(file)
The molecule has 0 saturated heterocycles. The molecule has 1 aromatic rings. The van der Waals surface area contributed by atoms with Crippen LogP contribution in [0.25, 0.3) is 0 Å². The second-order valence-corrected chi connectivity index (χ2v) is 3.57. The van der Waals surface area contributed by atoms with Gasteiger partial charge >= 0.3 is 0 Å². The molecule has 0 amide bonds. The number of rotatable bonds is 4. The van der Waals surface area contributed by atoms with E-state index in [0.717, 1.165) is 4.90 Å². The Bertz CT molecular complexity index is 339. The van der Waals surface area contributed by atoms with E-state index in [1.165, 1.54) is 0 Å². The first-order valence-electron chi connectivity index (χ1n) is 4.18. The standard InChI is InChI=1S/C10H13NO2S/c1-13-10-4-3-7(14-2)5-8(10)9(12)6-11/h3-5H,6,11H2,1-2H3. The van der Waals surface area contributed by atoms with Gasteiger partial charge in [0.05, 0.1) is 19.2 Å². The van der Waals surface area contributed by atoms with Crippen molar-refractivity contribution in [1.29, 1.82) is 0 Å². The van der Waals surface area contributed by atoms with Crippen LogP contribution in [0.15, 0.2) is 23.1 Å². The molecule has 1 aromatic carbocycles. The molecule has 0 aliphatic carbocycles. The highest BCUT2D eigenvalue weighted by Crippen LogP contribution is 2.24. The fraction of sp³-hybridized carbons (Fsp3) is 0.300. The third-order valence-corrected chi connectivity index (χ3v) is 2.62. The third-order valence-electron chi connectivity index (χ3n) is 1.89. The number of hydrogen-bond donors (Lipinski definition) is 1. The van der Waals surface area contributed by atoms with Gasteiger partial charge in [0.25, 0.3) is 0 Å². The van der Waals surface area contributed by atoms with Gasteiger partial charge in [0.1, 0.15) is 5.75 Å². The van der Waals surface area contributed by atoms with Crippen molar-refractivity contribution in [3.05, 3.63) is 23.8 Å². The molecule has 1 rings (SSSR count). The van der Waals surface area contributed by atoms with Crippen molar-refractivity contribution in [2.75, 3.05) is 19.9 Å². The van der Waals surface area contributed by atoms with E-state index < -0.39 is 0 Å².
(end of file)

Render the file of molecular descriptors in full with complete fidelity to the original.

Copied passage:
The molecule has 0 saturated heterocycles. The molecule has 1 aromatic rings. The van der Waals surface area contributed by atoms with Crippen LogP contribution in [0.25, 0.3) is 0 Å². The second-order valence-corrected chi connectivity index (χ2v) is 3.57. The van der Waals surface area contributed by atoms with Gasteiger partial charge >= 0.3 is 0 Å². The molecule has 0 amide bonds. The number of rotatable bonds is 4. The van der Waals surface area contributed by atoms with E-state index in [0.717, 1.165) is 4.90 Å². The Bertz CT molecular complexity index is 339. The van der Waals surface area contributed by atoms with E-state index in [1.165, 1.54) is 0 Å². The first-order valence-electron chi connectivity index (χ1n) is 4.18. The standard InChI is InChI=1S/C10H13NO2S/c1-13-10-4-3-7(14-2)5-8(10)9(12)6-11/h3-5H,6,11H2,1-2H3. The van der Waals surface area contributed by atoms with Gasteiger partial charge in [0.05, 0.1) is 19.2 Å². The van der Waals surface area contributed by atoms with Crippen molar-refractivity contribution in [1.29, 1.82) is 0 Å². The van der Waals surface area contributed by atoms with Crippen LogP contribution in [0.15, 0.2) is 23.1 Å². The molecule has 1 aromatic carbocycles. The molecule has 0 aliphatic carbocycles. The highest BCUT2D eigenvalue weighted by Crippen LogP contribution is 2.24. The fraction of sp³-hybridized carbons (Fsp3) is 0.300. The third-order valence-corrected chi connectivity index (χ3v) is 2.62. The third-order valence-electron chi connectivity index (χ3n) is 1.89. The number of hydrogen-bond donors (Lipinski definition) is 1. The van der Waals surface area contributed by atoms with Gasteiger partial charge in [0.25, 0.3) is 0 Å². The van der Waals surface area contributed by atoms with Gasteiger partial charge in [0.1, 0.15) is 5.75 Å². The van der Waals surface area contributed by atoms with Crippen molar-refractivity contribution in [3.05, 3.63) is 23.8 Å². The molecule has 1 rings (SSSR count). The van der Waals surface area contributed by atoms with Crippen molar-refractivity contribution in [2.75, 3.05) is 19.9 Å². The van der Waals surface area contributed by atoms with E-state index < -0.39 is 0 Å².